Figure 2.

Kinetics of immune suppressant use after transplantation. (A) Cumulative incidence of terminating cyclosporine A and FK506. The values on day 180 were 40% (95% CI, 28%-52%) among CB transplant recipients and 16% (95% CI, 5%-26%) among BM transplant recipients. Panel B shows the cumulative incidence of acute GVHD grades III to IV. The values for grades III and IV acute GVHD on day 100 were 6% (95% CI, 0%-19%) for CBT and 27% (95% CI, 15%-42%) for BMT. (C) Estimated cumulative incidences of requiring steroid therapy in patients after CBT and BMT.

Chronic GVHD affected 42 of 54 CB transplant and 26 of 35 BM transplant recipients surviving more than 100 days. Thirteen CB transplant and 14 BM transplant recipients developed extensive GVHD. There was no significant difference between CB transplant and BM transplant recipients in chronic GVHD incidence, although the cumulative incidence of extensive type GVHD among CB transplant recipients tended to be lower than that among BM transplant recipients (Table 3).

TRM, relapse, and DFS

The 1-year cumulative incidence of TRM was 9% (95% CI, 2%-16%) among CB transplant recipients and 29% (95% CI, 15%-42%) among BM transplant recipients (Figure 3A). In the multivariate analysis, as shown in Table 4, the hazard ratio for TRM was significantly lower after CBT. In contrast, there was no apparent difference between the risk of relapse in both groups (Table 4; Figure 3B). One HLA-mismatched graft and primary disease other than AML were significantly poor factors for TRM.

Figure 3.

Outcomes among CB transplant and BM transplant recipients. (A) Probability of TRM. The 1-year cumulative incidence of TRM was 9% (95% CI, 2%-16%) among CB transplant recipients and 29% (95% CI, 15%-42%) among BM transplant recipients (P = .02). (B) Cumulative incidence of relapse. The 2-year probabilities of relapse among recipients were 16% (95% CI, 7%-25%) after CBT and 25% (95% CI, 12%-37%) after BMT. The difference between the 2 groups was not significant. (C) Kaplan-Meier estimate of DFS. The 2-year probabilities of DFS were 74% (95% CI, 63%-85%) after CBT and 44% (95% CI, 30%-59%) after BMT (P < .01).

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Table 4.

Multivariate analysis of graft source and factors associated with TRM, relapse, and DFS

DFS (Figure 3C) significantly improved among CB transplant compared with BM transplant recipients in multivariate analysis (Table 3). Higher risk of disease had a significant impact on the relapse and DFS results. Causes of death differed between CB transplant and BM transplant recipients: 10 of 24 deaths were GVHD related after BMT, whereas none of 16 deaths after CBT was GVHD related (Table 5). The major cause of death in CB transplant recipients was relapse in 10 of 16 patients.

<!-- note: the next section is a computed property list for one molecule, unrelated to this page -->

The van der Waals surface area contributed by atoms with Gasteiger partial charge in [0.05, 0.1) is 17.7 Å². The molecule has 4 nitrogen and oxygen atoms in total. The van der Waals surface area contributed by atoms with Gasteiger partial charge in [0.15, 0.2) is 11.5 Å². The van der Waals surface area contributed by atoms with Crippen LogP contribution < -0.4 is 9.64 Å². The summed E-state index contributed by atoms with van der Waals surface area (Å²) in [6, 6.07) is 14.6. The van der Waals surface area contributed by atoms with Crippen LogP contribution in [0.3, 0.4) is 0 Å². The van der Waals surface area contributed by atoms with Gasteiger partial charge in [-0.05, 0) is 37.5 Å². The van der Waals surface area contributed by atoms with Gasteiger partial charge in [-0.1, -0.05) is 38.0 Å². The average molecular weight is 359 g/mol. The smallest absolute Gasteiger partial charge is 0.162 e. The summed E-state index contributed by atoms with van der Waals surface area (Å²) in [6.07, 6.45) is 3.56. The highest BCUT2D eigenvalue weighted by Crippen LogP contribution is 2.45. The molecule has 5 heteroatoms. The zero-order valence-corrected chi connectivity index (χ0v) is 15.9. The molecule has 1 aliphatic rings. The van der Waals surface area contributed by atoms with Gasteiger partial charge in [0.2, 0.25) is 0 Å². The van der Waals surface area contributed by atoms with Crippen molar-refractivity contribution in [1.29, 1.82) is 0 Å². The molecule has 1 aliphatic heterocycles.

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Table 5.

Cause of death

Discussion

Hematologic recovery and GVHD incidence in CBT patients were similar to previous results on this type of allogeneic transplantation.4-7 In contrast, TRM and DFS for our CB transplant recipients were significantly better than previously reported.1-3,9,10,22 They were also superior to TRM and DFS in our BMT group, which were almost the same as previously reported.1-3,22,23 Significant delays in neutrophil and platelet engraftment rates occurred after CBT; however, overall hematopoietic engraftment rates were almost the same for both grafts, as reported,13 and early death and primary engraftment failure rates were only 4% and 8%, respectively, in our CBT series. These encouraging CBT results reflected the availability of grafts containing sufficient cell numbers6,7; the median cell number was 2.5 × 107 cells/kg and only 4 of 68 patients received cord blood containing less than 2.0 × 107 cells per kilogram. The shorter time from donor search to transplantation and low steroid therapy requirements for GVHD might be significant factors contributing to this improvement. Although the positive CMV antigenemia rate and incidence of preemptive ganciclovir therapy among CB transplant recipients tended to be higher than among BM transplant recipients,24 no clinical CMV infection was observed in any recipients after CBT (data not shown), probably because steroids were not required in most cases. A significantly lower incidence of infection as a cause of death in CBT patients was also observed in our series. On the other hand, previously published literature pointed to infection as a major cause of death.10,14,25